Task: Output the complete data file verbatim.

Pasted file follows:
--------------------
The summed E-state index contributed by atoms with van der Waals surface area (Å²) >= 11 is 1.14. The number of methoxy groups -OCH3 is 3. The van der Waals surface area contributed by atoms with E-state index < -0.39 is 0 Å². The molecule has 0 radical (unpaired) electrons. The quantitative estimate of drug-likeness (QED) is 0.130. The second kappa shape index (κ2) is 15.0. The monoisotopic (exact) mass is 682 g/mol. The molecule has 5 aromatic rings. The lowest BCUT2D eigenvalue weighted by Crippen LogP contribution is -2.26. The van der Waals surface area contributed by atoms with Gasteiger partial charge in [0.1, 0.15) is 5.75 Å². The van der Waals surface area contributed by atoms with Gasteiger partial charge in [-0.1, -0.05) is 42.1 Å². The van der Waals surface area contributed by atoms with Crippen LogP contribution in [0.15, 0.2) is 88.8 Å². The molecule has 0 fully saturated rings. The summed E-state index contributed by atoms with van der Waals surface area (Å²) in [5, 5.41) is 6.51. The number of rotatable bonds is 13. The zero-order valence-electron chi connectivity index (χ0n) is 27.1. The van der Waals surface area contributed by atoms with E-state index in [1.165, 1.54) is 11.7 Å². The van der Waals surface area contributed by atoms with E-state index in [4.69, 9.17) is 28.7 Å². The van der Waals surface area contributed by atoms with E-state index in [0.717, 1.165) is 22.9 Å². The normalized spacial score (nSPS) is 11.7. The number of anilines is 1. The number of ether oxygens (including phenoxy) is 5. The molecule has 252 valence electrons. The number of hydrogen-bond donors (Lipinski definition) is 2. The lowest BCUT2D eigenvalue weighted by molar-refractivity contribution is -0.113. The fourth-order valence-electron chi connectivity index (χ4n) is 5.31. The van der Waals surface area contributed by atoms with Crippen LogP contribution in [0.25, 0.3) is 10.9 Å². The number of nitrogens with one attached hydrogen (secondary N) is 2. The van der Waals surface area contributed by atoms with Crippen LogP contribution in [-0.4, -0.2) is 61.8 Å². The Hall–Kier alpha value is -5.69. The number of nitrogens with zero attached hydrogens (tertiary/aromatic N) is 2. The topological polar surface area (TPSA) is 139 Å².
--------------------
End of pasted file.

The summed E-state index contributed by atoms with van der Waals surface area (Å²) >= 11 is 1.14. The number of methoxy groups -OCH3 is 3. The van der Waals surface area contributed by atoms with E-state index < -0.39 is 0 Å². The molecule has 0 radical (unpaired) electrons. The quantitative estimate of drug-likeness (QED) is 0.130. The second kappa shape index (κ2) is 15.0. The monoisotopic (exact) mass is 682 g/mol. The molecule has 5 aromatic rings. The lowest BCUT2D eigenvalue weighted by Crippen LogP contribution is -2.26. The van der Waals surface area contributed by atoms with Gasteiger partial charge in [0.1, 0.15) is 5.75 Å². The van der Waals surface area contributed by atoms with Gasteiger partial charge in [-0.1, -0.05) is 42.1 Å². The van der Waals surface area contributed by atoms with Crippen LogP contribution in [0.15, 0.2) is 88.8 Å². The molecule has 0 fully saturated rings. The summed E-state index contributed by atoms with van der Waals surface area (Å²) in [5, 5.41) is 6.51. The number of rotatable bonds is 13. The zero-order valence-electron chi connectivity index (χ0n) is 27.1. The van der Waals surface area contributed by atoms with E-state index in [1.165, 1.54) is 11.7 Å². The van der Waals surface area contributed by atoms with E-state index in [4.69, 9.17) is 28.7 Å². The van der Waals surface area contributed by atoms with E-state index in [0.717, 1.165) is 22.9 Å². The normalized spacial score (nSPS) is 11.7. The number of anilines is 1. The number of ether oxygens (including phenoxy) is 5. The molecule has 252 valence electrons. The number of hydrogen-bond donors (Lipinski definition) is 2. The lowest BCUT2D eigenvalue weighted by molar-refractivity contribution is -0.113. The fourth-order valence-electron chi connectivity index (χ4n) is 5.31. The van der Waals surface area contributed by atoms with Crippen LogP contribution in [0.25, 0.3) is 10.9 Å². The number of nitrogens with one attached hydrogen (secondary N) is 2. The van der Waals surface area contributed by atoms with Crippen LogP contribution in [-0.4, -0.2) is 61.8 Å². The Hall–Kier alpha value is -5.69. The number of nitrogens with zero attached hydrogens (tertiary/aromatic N) is 2. The topological polar surface area (TPSA) is 139 Å².